Mickey Rooney was the first famous person I almost met. I say almost met because I lay behind the glass window of a ward in the Arsenal Street Isolation Hospital in St. Louis. Among other diseases, this city hospital was the warehouse for treating Infantile Paralysis, as Polio was known then.
1943 was an epidemic year in St. Louis and the wards were crowed with children both older and younger than my nine years, and a few young adults.
Even though I almost met Mickey Rooney, who had waved at me and shouted, “Hi, sweetheart” through the glass. I most remember the smell of wet wool and the thump, thump of the Iron Lungs, metal coffin-like machines some needed to force air into paralyzed lungs. But it was the wet wool permeated every waking moment, five days a week.
All day long the nurses would wrap our affected limbs with hot wet wool, then a yellow oilcloth. It was to be changed when it cooled but at times the overburdened staff would not get back to us until the wool was cold and itchy.
The treatment for Polio, invented by Sister Kenny, an Australian nurse was treatment more born of hope than science. There were hot baths every day, as hot as your skin could bear. As a nine year old, I thought hotter than I could bear.
After, there was physical therapy to stretch and keep flexible arms and legs. In retrospect, those therapists must have trained under Torquemada during the Inquisition..
The hospital was my home for nine months. One Sunday my parents came and, literally, carried me home. I had not walked for nine months and, until “The March of Dimes” paid for crutches and braces, I couldn’t walk.
I don’t remember how long that was but my father carried me everywhere. Wheelchairs were not common among poor people. And the “experts” wanted to make us look as normal as possible and it was normal to stand. It was normal to walk.
One Sunday morning, before they put me on crutches, my father carried me into church. A man said, “If I had a kid as crippled as that, I’d keep her at home.” Funny how after nearly sixty years I can still cry for that little girl. I didn’t cry then. My father did.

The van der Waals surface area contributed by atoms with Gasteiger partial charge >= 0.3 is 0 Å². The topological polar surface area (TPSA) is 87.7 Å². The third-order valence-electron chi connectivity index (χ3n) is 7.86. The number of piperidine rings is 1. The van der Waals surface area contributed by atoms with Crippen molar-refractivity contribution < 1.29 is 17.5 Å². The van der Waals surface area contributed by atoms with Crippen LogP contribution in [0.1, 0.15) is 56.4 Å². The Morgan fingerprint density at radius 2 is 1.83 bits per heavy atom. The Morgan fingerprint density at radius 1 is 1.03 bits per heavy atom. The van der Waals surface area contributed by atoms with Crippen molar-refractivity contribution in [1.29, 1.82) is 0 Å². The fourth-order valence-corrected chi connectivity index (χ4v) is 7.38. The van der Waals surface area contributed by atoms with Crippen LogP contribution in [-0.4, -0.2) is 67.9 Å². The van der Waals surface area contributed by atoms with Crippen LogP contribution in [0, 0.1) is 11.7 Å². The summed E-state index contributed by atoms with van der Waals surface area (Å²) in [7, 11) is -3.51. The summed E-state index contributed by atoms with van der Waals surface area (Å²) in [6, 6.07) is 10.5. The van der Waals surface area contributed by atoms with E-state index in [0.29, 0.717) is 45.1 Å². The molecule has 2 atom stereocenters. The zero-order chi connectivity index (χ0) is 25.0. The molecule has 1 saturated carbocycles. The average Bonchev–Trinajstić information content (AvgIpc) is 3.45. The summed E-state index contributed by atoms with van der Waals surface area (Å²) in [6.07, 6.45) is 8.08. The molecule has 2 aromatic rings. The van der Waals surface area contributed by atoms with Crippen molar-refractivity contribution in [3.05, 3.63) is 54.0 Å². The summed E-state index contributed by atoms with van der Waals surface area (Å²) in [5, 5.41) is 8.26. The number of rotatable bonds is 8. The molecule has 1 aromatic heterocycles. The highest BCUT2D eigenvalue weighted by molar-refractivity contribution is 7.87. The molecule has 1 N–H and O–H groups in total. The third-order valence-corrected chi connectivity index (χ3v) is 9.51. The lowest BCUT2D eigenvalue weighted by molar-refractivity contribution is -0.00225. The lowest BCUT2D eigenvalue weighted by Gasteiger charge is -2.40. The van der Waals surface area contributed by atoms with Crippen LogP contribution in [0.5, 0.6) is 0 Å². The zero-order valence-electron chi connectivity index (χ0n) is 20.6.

I struggled with crutches and braces most of my life. But I stood up like a normal person … almost.
As a grown woman, I was 4’11, had scoliosis and a twisted leg but by God I was standing. I didn’t need to be carried
I was in my 60’s before I realized that the professionals wanted to make me look “normal” even though I was never even close. Using crutches for 40 years and a manual wheelchair after that was the worst thing for a Post Polio. I learned that about 6-7 years ago when I went to a Post Polio Clinic.
My shoulder rotators are shot. I had been wearing myself out while I went to school, raised kids and held down a job. I was making my muscles weaker, not stronger.
The professionals are NOT always right. They were doing the worst thing for me. We are not always right. We are taught to listen to those who, supposedly, know.
What we can do is gather as much information as possible and then we need to be our own advocates. As the Pennsylvania Dutch say I am too soon old and too late schmart.
Wisdom often takes a long time. Knowing what is best can either elude us or no one else gets it either. My disability had worsened over the years but finally, I am what I am.
I have accepted me, even if that causes problems for those who aren’t comfortable with those who don’t approximate whatever normal is perceived to be